Decoding the CAG report on Rafale fighter jet deal in 10 points
CAG report on Rafale deal was tabled in the Rajya Sabha on Wednesday amid renewed attack on the Modi government over the 2016 defence contract.Updated: Feb 13, 2019 15:05 IST
Hindustan Times, New Delhi
The Comptroller and Auditor General’s (CAG) report on the Rafale deal was tabled in the Rajya Sabha on Wednesday. The report finds the Rafale deal negotiated by the Narendra Modi government in 2016 to be cheaper than the one that was being discussed during the UPA regime but said that India paid for some of the India-specific enhancements that were “not needed” by the Indian Air Force.
• The CAG report, which has some stinging remarks, says that the Rafale contract consisted of six different packages with a total of 14 items. The contracted prices of seven items were higher than the “aligned price”, the price at which the contract should have been signed after adjusting price variation between 2007 and 2015.
• It says that three items in the Rafale deal including the basic aircraft were procured at the same price. Four other items were purchased at lower than the aligned price making the 2016 contract 2.86 per cent cheaper than the previous cost.
• The defence ministry has been arguing that the 2016 contracted price of 36 basic flyaway Rafale aircraft was 9 per cent lower than the 2007 price. However, the CAG audit report found that the basic flyaway aircrafts were bought at the same price as that of 2007.
• However, the CAG report highlighted, the 2007 offer by Dassault Aviation provided performance and financial guarantees, which was about 25 per cent of the total value of the contract. There was no such guarantee or warranty in the 2016 contract. The auditor observes that this led to a saving for Dassault Aviation that was not passed on to the Indian government.
• In the face of opposition’s criticism that the Modi government paid more in the reworked Rafale deal, the Centre has argued that the 2016 contract had more India-specific enhancements. However, the CAG report says that four of the India-specific enhancements were “not needed” at all. The Indian Air Force had stated the same in its technical evaluation in 2010. But those specifications were included in the Rafale deal.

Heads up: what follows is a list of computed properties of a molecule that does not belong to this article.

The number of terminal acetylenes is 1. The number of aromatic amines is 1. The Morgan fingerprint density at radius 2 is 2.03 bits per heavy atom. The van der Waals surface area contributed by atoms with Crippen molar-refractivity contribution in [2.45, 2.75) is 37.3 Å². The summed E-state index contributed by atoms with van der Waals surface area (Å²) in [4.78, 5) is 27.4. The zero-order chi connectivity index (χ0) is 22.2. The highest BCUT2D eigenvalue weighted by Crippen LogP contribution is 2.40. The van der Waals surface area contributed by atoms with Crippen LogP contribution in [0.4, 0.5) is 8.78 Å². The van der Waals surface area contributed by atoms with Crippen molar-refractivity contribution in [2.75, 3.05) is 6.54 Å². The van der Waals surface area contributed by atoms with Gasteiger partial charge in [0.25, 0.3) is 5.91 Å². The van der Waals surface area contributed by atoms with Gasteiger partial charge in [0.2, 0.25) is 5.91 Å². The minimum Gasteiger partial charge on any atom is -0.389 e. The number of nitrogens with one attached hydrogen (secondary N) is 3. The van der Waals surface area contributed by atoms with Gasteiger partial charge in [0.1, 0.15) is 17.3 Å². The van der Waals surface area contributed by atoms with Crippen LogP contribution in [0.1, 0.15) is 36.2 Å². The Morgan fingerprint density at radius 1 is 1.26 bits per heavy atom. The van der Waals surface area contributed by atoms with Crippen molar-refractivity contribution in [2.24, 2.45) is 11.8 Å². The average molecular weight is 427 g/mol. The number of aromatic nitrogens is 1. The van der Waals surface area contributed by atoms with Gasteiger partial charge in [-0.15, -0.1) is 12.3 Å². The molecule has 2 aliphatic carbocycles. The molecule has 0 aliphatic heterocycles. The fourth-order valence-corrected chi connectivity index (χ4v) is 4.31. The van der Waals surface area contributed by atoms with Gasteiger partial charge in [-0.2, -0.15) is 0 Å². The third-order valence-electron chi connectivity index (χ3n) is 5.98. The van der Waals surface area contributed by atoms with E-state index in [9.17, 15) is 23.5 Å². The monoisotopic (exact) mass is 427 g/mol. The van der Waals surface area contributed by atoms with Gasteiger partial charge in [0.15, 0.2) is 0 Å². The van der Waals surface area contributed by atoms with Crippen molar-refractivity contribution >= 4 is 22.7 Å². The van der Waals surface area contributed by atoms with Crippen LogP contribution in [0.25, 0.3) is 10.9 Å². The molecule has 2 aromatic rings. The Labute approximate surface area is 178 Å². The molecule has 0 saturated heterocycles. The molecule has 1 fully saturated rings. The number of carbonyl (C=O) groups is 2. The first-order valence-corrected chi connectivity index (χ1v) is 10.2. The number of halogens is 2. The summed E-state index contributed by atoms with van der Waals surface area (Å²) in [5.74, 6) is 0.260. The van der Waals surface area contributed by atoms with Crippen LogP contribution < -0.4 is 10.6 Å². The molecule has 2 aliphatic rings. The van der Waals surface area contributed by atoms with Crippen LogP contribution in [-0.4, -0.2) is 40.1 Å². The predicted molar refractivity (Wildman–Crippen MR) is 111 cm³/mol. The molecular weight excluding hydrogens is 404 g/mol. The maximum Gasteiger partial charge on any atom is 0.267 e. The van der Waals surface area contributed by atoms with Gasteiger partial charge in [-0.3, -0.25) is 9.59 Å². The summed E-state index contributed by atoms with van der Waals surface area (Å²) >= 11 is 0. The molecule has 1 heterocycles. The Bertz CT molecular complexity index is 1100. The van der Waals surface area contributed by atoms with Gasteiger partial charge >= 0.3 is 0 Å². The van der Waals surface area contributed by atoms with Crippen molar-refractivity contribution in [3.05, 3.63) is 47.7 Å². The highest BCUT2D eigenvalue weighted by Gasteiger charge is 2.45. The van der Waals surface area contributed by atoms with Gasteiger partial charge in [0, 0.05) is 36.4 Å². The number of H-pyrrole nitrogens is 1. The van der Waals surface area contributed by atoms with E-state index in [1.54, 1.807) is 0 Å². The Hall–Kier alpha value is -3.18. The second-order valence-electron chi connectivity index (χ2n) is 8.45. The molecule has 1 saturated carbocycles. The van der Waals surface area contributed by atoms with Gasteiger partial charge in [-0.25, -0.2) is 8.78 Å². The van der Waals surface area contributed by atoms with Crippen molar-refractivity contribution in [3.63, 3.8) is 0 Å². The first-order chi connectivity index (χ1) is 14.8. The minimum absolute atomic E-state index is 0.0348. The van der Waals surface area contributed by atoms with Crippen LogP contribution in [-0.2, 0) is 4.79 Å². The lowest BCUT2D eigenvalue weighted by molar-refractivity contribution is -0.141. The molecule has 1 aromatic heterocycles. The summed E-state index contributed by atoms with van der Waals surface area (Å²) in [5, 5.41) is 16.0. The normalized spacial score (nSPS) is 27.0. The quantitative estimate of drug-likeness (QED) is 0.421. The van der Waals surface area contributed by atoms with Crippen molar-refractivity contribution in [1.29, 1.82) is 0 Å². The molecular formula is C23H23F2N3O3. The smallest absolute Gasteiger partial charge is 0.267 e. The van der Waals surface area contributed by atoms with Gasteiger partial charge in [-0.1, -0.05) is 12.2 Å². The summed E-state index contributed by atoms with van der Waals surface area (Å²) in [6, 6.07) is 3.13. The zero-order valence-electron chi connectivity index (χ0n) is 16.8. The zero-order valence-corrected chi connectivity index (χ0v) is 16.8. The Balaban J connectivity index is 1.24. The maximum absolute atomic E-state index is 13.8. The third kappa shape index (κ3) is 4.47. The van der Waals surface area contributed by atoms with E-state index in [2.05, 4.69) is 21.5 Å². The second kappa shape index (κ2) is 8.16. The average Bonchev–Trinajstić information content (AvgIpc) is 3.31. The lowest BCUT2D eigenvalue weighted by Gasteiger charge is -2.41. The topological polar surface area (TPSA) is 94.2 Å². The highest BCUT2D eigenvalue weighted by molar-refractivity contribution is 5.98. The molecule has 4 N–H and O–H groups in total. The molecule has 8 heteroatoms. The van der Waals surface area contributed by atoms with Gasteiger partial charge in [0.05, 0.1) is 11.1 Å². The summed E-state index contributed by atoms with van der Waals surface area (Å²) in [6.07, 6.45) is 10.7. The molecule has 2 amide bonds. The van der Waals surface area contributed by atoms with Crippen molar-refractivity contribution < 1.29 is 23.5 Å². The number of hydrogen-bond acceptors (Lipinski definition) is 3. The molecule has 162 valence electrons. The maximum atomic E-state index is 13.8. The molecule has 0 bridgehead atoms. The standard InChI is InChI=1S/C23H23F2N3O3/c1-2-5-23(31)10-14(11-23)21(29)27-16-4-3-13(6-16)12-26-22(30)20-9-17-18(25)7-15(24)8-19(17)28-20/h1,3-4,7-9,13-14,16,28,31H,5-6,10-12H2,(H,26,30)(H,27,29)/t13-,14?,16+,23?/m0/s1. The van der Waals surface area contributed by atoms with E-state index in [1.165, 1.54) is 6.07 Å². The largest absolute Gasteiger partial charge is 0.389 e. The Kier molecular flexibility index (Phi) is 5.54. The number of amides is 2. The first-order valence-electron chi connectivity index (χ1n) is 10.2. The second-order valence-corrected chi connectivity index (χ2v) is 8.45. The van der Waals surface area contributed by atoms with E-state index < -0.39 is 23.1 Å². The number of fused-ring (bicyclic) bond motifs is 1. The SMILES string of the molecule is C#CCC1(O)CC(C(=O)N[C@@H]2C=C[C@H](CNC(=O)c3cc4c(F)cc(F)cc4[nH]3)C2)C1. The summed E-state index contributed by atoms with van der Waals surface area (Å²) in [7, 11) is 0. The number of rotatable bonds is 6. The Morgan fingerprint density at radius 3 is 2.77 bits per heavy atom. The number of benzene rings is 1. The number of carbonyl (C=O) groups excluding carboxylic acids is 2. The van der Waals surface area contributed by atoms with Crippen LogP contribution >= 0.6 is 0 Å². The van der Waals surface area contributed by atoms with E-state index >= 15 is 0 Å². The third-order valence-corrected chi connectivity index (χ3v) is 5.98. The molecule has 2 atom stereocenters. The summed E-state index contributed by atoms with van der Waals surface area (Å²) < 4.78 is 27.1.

• The CAG report states that the 2007 offer for 126 Rafale aircraft included transfer of technology or licence to the Hindustan Aeronautics Limited (HAL) for the production of 108 fighter jets. But no such transfer of technology was provided under the 2016 contract.
• Doing away with the transfer of technology clause has been a major criticism of the Modi government by the Congress over the Rafale deal. Congress president Rahul Gandhi has repeatedly charged PM Modi with “snatching the contract from the HAL” and giving it to Reliance Defence.
• On the issue of sovereign guarantee, the CAG report says the French side did not agree to India’s demand. The defence ministry sought a sovereign guarantee from the French government in lieu of bank guarantee from Dassault Aviation. India had to settle with a Letter of Comfort from the French government. The Congress has made it another point to target the Modi government saying that the new Rafale deal was not secured financially.
• The government has defended the 2016 Rafale deal on counts including faster delivery of the fighter jets. It has defended the deal saying that the air force needed immediate supply of the fighter jets and hence the deal could not have been delayed any further. However, the CAG report observes no big difference in the delivery deadlines for the Rafale fighter jets. Under the 2007 deal, the first 18 flyaway Rafale fighter jets were to be delivered by the 50th month from the date the contract was signed. Under the 2016 deal, the Dassault Aviation is required to supply first 18 aircrafts by the end of 53rd month.
• The CAG report is critical of the defence ministry for signing the Rafale deal on “non-firm and fixed price”, which is vulnerable to price escalation depending upon the price index. The ministry found it cheaper than the “firm and fixed bid”. The government claimed “saving” by adopting this approach but the CAG report says, “Audit does not find this claim valid because” the same advantage was applicable even in the case of 2007 deal.
First Published: Feb 13, 2019 13:05 IST